Blackout Hip-hop

Blackout Hip-Hip Exclusive: Amerigo Gazaway (Interview)

Blackout Hip-hopBlackout Amerigo Gazaway is an artist every true Hip Hop fan has come across in the past few years. His mash-up mixtapes like Fela Soul (Fela Kuti & De La Soul), A Bizarre Tribe (The Pharcyde & A Tribe Called Quest), Yasiin Gaye (Marvin Gaye & Yasiin Bay a.k.a. Mos Def) and A Common Wonder (Common & Stevie Wonder) have accumulated millions of plays across various streaming platforms as he has blended worlds all of us have wondered how they would sound together. There’s no question he’s a deep digger, dope producer and skilled craftsman when it comes to the one’s and two’s, so with him coming to our city of Zagreb to perform at the Burger Festival on Sunday the 16th of September, we had the privilege to ask Amerigo a few questions!

Amerigo, I was blown away when I first heard the “Bizarre Tribe (A Quest To The Pharcyde)” tape. Just the fact that someone managed to (so successfully) blend two Hip Hop groups I love so much made me an instant fan. I’m sure a lot of fans of the culture, especially DJs get a kick from blending the right stuff. How long have you been doing this, and what led up the series of fantastic releases you’ve made?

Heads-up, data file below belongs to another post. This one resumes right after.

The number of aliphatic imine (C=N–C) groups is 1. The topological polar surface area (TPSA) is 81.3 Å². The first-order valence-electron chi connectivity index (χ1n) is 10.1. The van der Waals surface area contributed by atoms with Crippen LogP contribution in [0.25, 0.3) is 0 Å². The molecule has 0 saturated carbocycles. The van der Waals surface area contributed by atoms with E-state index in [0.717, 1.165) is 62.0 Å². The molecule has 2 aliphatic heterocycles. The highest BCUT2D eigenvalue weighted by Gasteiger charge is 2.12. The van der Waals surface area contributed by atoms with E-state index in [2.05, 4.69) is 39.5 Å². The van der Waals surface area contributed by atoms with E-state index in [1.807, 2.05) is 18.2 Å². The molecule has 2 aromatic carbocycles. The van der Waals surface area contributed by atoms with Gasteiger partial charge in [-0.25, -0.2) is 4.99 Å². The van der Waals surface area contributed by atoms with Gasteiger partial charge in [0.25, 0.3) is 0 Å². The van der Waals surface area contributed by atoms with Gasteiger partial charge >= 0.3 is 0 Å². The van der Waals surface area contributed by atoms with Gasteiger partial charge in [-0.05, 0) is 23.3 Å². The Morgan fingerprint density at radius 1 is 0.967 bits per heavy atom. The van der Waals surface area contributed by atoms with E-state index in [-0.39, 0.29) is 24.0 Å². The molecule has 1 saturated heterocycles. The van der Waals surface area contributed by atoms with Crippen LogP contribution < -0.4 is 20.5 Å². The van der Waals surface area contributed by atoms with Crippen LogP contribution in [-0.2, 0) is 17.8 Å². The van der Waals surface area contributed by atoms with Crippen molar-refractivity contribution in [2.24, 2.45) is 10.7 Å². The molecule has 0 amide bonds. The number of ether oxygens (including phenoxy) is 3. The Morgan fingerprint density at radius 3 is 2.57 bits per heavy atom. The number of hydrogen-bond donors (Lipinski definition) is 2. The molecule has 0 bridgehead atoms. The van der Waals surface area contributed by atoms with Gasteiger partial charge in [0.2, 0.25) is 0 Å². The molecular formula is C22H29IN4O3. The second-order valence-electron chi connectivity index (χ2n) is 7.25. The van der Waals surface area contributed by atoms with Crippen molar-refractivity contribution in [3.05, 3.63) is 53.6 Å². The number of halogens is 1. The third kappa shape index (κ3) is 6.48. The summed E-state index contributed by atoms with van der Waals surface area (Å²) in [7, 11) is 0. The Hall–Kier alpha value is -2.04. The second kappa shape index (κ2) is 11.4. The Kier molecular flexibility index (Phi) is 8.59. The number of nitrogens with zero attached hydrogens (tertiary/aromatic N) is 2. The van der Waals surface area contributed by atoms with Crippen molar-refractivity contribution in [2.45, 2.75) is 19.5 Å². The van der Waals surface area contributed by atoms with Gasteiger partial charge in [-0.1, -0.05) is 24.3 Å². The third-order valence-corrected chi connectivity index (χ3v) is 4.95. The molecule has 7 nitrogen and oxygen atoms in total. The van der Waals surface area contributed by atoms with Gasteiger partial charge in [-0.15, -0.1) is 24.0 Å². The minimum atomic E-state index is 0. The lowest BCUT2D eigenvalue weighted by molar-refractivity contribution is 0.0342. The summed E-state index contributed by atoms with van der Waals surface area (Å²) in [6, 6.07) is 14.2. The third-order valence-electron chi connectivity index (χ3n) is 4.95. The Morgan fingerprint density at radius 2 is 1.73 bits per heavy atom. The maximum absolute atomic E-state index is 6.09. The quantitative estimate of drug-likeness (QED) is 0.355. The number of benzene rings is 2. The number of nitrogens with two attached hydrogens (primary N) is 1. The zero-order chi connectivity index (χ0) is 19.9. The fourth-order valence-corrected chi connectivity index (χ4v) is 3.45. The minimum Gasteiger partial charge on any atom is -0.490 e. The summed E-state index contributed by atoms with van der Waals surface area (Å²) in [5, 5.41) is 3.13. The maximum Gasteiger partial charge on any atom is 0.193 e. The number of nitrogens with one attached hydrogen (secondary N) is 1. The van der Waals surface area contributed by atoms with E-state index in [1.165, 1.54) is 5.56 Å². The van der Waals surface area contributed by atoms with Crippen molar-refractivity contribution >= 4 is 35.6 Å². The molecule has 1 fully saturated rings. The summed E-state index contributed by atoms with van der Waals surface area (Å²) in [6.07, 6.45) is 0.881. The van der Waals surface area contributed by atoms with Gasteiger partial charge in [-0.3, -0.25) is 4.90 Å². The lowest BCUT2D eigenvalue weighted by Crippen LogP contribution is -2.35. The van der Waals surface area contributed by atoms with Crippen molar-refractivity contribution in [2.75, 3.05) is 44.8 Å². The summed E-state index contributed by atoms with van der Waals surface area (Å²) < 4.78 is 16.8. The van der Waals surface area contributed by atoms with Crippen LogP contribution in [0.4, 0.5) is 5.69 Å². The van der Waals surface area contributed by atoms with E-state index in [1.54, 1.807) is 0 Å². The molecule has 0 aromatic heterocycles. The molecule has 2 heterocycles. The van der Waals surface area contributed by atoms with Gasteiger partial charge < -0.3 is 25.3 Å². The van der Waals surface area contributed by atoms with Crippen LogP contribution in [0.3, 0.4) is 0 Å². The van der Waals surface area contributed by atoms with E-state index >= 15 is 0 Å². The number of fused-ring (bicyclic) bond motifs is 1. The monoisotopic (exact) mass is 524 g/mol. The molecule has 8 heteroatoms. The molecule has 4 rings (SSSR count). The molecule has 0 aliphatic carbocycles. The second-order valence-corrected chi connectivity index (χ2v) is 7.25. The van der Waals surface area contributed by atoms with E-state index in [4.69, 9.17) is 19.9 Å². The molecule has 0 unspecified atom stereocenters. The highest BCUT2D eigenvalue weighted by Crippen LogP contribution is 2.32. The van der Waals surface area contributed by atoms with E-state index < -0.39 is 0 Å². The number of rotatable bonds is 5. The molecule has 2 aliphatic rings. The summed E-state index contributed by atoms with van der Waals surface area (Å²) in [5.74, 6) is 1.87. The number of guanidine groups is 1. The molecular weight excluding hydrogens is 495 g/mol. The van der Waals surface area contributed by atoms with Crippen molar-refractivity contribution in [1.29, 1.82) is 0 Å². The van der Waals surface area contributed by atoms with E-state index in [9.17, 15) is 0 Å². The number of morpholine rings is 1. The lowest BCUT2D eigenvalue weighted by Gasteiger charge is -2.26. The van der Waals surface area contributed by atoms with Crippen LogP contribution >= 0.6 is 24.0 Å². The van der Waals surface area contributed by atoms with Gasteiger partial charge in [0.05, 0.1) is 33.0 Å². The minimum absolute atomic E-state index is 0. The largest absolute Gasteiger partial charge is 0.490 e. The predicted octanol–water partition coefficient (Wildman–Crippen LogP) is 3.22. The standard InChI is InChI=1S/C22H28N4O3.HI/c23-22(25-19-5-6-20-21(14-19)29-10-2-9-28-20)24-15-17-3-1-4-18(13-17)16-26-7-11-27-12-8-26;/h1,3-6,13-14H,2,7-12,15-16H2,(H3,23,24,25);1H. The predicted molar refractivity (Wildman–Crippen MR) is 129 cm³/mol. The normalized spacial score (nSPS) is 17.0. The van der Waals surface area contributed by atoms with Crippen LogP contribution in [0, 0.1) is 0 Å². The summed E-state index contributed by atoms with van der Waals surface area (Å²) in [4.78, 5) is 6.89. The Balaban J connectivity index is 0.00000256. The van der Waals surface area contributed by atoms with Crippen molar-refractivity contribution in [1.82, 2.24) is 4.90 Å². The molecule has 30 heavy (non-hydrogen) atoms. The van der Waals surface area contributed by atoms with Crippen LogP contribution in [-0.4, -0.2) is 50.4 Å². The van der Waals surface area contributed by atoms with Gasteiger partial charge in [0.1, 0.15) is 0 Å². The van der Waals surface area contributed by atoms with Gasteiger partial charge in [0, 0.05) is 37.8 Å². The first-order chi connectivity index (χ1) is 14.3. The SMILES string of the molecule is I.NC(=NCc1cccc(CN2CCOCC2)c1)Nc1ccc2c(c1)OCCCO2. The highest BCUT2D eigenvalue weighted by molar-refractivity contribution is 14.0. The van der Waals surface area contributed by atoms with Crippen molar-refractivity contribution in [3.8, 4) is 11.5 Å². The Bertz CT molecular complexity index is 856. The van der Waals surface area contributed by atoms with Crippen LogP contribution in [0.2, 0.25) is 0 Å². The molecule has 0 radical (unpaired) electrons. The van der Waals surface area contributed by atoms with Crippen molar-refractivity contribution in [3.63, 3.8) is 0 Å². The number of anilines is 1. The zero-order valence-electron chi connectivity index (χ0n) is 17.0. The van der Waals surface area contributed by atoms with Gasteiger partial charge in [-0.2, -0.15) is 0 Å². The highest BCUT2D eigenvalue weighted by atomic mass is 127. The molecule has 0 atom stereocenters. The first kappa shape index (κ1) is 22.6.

In 2011, I released my first conceptual collaboration project, Fela Soul (Fela Kuti & De La Soul). Up until then I had been experimenting with lots of mashups, blends and DJ edits, combining various hip-hop instrumentals with acapellas from other well known songs and genres. I had also been sampling records and making beats for years prior to that, mainly for my own enjoyment and for myself and other emcees to rap over. However, Fela Soul was the first time I combined these two disciplines together to create something new.

Since then it has evolved into the Soul Mates Project, a series in which I re-imagine the works of my favorite artists and try to put them in conversation with one another. The concept itself encompasses more than just the traditional mashup format, and my overall goal is to highlight the connections between hip-hop and other genres of music such as jazz, funk, soul, afrobeat, blues, and more.

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